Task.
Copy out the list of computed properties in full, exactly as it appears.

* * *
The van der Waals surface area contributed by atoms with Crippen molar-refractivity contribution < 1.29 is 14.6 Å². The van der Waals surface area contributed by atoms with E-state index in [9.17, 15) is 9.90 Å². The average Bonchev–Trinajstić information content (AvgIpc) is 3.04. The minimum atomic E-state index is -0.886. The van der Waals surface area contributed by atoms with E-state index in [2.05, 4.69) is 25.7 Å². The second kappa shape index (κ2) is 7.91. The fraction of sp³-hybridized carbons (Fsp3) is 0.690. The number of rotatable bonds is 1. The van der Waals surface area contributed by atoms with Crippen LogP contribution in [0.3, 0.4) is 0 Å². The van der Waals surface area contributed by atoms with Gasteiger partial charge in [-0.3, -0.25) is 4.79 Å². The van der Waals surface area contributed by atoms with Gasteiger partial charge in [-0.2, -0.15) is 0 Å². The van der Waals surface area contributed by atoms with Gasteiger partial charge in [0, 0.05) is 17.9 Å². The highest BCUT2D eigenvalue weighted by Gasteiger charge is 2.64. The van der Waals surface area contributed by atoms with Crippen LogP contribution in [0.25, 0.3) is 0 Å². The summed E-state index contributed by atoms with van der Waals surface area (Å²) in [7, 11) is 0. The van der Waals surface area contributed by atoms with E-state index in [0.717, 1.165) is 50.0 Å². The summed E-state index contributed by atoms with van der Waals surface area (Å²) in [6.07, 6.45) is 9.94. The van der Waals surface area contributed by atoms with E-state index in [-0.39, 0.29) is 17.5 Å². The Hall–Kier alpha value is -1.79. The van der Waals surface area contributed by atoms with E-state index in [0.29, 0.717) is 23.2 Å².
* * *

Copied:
The van der Waals surface area contributed by atoms with Crippen molar-refractivity contribution < 1.29 is 14.6 Å². The van der Waals surface area contributed by atoms with E-state index in [9.17, 15) is 9.90 Å². The average Bonchev–Trinajstić information content (AvgIpc) is 3.04. The minimum atomic E-state index is -0.886. The van der Waals surface area contributed by atoms with E-state index in [2.05, 4.69) is 25.7 Å². The second kappa shape index (κ2) is 7.91. The fraction of sp³-hybridized carbons (Fsp3) is 0.690. The number of rotatable bonds is 1. The van der Waals surface area contributed by atoms with Crippen LogP contribution in [0.3, 0.4) is 0 Å². The van der Waals surface area contributed by atoms with Gasteiger partial charge in [-0.3, -0.25) is 4.79 Å². The van der Waals surface area contributed by atoms with Gasteiger partial charge in [-0.2, -0.15) is 0 Å². The van der Waals surface area contributed by atoms with Gasteiger partial charge in [0, 0.05) is 17.9 Å². The highest BCUT2D eigenvalue weighted by Gasteiger charge is 2.64. The van der Waals surface area contributed by atoms with Crippen LogP contribution in [0.25, 0.3) is 0 Å². The summed E-state index contributed by atoms with van der Waals surface area (Å²) in [7, 11) is 0. The van der Waals surface area contributed by atoms with E-state index in [0.717, 1.165) is 50.0 Å². The summed E-state index contributed by atoms with van der Waals surface area (Å²) in [6.07, 6.45) is 9.94. The van der Waals surface area contributed by atoms with E-state index in [-0.39, 0.29) is 17.5 Å². The Hall–Kier alpha value is -1.79. The van der Waals surface area contributed by atoms with E-state index in [0.29, 0.717) is 23.2 Å².